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Название: Basic Proof Theory (Cambridge Tracts in Theoretical Computer Science)
Авторы: Troelstra A., Schwichtenberg H.
This is a very bread-and-butter introduction to proof theory. Apart from digressions, it is not until we are five-sixths of the way through the book that we begin to meet formal systems in which any actual mathematics can be formalized (chapter 10). The first nine chapters are devoted to studying, in great detail, a plethora of purely logical systems. Anyone who thought, under the influence of Hilbert, perhaps, that proof theory was about proving the consistency of classical mathematics will probably be seriously disappointed with this book.
This is the main flaw in the book. Computer scientists (of whom I am not one) might like it; but beginners looking for an explanation of the relevance of proof theory to either mathematics or philosophy will probably not find what they are looking for, at least through the first five-sixths of the book.
Why is proof theory interesting? I could be missing something, but I just do not see that the authors have anything much to say about this question - rather a serious fault in an introductory textbook, surely? The book is very clear and the style is pleasant; but a great many hairs are split and a beginner cannot be expected to see that there is anything much to be gained from doing so.
Despite these faults, for readers who *already* possess a moderately advanced knowledge of proof theory and want a really thorough, in-depth treatment of the very basics of the subject, this book is very useful. A thing I particularly liked is the emphasis given to considerations about the lengths of proofs (sections 5.1 and 6.7). Some textbooks on proof theory either do not treat pure logic at all (Pohlers) or do treat it but without giving any information about what cut-elimination in pure logic does to the length of a proof (Schuette). The latter strategy is perverse. Considerations about lengths of proofs are undeniably important when the proofs in question are infinitely long; yet students of the subject should be allowed to see that the considerations that apply here are just generalizations of the same considerations as they apply to finitely long proofs. You will understand the advanced stuff better if you know the basics as well.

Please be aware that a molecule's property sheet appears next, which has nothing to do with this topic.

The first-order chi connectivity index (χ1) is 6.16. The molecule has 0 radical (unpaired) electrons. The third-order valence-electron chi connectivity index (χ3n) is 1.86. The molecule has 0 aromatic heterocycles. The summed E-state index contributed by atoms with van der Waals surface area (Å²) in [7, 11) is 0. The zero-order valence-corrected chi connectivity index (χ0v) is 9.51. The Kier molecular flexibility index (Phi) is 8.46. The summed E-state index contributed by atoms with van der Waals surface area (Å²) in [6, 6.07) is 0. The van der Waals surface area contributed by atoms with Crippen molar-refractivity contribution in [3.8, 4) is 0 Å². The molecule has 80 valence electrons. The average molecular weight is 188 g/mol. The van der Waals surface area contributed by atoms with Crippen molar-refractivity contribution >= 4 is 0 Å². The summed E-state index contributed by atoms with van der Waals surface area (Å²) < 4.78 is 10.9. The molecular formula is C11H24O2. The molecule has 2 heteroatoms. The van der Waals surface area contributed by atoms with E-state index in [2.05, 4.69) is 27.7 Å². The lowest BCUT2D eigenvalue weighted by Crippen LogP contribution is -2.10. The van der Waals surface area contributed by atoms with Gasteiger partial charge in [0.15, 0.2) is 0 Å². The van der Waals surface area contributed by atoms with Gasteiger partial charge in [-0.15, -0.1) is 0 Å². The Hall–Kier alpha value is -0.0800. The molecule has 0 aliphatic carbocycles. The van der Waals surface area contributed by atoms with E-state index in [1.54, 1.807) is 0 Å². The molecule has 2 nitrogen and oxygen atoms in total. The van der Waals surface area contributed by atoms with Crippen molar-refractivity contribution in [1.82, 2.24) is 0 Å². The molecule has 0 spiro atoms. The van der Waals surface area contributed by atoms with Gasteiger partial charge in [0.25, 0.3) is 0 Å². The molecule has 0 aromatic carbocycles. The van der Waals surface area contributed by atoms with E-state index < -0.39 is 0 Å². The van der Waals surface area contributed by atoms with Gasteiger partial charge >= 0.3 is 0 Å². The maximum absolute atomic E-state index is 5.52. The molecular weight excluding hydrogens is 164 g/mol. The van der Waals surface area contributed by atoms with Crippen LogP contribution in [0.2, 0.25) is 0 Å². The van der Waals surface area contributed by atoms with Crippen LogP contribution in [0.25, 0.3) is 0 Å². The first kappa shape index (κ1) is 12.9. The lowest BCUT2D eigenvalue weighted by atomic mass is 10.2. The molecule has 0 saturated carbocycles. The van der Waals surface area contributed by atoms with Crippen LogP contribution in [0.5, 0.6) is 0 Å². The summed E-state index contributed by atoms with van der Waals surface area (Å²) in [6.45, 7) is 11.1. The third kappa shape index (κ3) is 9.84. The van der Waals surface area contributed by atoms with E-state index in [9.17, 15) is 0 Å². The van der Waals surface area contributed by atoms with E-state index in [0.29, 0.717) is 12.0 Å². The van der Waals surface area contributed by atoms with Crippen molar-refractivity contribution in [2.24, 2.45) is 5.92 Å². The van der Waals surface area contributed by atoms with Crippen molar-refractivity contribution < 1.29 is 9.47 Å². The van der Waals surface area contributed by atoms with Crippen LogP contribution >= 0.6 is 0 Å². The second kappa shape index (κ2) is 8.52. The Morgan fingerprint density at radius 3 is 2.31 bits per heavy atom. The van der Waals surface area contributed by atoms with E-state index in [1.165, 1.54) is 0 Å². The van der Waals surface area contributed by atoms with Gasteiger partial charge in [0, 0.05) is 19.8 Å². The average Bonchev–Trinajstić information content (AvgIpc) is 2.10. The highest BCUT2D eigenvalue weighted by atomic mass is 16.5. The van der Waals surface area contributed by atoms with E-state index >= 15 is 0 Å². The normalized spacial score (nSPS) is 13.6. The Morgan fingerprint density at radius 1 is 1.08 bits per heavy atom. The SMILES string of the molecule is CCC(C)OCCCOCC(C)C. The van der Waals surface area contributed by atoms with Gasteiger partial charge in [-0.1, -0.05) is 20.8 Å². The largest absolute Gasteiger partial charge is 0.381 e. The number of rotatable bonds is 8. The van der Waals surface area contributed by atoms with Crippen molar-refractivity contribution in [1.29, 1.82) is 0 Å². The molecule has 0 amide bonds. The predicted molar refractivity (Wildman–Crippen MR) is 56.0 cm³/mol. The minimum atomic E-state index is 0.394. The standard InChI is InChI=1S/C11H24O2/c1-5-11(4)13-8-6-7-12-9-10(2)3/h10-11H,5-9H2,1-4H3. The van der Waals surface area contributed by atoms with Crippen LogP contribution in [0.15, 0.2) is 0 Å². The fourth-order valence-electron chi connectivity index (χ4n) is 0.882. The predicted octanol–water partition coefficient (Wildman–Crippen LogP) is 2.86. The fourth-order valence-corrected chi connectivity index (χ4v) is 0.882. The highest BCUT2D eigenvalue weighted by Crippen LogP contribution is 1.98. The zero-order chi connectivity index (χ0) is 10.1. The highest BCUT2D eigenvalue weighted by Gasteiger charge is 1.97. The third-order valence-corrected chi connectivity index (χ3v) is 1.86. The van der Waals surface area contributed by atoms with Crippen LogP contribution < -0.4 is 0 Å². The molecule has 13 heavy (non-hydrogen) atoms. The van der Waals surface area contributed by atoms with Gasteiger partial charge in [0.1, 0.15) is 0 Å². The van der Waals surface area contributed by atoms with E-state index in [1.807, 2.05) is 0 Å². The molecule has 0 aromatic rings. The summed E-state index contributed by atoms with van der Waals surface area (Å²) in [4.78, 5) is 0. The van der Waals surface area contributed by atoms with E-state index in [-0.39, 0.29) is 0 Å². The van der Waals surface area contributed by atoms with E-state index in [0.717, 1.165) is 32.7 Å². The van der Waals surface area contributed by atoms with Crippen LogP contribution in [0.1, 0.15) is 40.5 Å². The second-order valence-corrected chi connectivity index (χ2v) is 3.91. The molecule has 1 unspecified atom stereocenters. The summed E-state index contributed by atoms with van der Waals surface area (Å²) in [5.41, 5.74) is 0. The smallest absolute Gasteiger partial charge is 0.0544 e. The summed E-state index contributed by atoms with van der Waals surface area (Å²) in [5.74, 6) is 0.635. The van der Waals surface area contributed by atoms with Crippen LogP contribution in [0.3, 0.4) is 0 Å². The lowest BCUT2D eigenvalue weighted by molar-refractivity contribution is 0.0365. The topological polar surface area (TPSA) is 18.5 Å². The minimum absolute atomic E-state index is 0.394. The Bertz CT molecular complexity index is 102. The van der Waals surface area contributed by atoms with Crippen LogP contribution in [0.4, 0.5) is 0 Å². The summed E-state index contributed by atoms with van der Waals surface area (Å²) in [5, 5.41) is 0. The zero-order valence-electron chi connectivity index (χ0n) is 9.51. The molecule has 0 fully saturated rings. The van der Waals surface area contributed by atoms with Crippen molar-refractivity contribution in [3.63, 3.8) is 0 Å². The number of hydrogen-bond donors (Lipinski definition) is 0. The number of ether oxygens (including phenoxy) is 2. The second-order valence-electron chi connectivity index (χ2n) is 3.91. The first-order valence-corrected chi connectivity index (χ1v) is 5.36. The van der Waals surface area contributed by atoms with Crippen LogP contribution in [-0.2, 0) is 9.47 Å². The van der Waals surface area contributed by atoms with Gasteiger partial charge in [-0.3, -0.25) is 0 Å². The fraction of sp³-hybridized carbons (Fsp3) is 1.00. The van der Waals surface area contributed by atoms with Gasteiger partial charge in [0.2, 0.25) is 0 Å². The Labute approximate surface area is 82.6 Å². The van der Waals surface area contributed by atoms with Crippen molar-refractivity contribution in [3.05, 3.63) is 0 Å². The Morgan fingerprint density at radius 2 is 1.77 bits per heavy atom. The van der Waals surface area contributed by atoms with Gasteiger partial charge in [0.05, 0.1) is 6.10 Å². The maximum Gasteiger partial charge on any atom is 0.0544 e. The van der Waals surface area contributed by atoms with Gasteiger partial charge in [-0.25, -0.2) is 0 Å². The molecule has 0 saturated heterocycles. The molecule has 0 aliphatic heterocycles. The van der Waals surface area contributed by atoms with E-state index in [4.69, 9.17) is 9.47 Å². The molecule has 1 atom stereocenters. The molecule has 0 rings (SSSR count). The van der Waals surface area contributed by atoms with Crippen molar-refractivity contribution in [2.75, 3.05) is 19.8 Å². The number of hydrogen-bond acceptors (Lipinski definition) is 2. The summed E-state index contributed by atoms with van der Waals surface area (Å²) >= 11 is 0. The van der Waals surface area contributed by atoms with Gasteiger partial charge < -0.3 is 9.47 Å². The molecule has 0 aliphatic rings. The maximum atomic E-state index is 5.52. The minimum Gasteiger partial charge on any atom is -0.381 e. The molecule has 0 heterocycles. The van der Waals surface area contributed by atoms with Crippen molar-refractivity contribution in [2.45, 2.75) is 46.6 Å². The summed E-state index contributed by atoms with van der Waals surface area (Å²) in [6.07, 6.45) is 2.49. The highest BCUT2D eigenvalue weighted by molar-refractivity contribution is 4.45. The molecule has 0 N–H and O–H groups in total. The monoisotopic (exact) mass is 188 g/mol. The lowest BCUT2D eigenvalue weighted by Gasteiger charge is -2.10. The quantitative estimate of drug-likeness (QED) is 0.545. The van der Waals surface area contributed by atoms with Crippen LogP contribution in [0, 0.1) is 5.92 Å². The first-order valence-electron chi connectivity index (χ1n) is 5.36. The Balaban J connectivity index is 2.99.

People doing research in proof theory might also welcome the fact that the authors discuss quite a wide variety of logical systems, thus giving the reader a chance to weigh up the merits and disadvantages of each.
Anyone wanting a first introduction to proof theory will probably find the one by Pohlers a lot more exciting than this one. Of the older books, the one by Girard is the one that bears the closest resemblance to this book: in fact, this book covers much of the same ground as the earlier chapters of Girard's, but is easier to follow. On the other hand, because Girard goes much further into the subject, he allows you better to see the relevance of the basics to the more advanced material.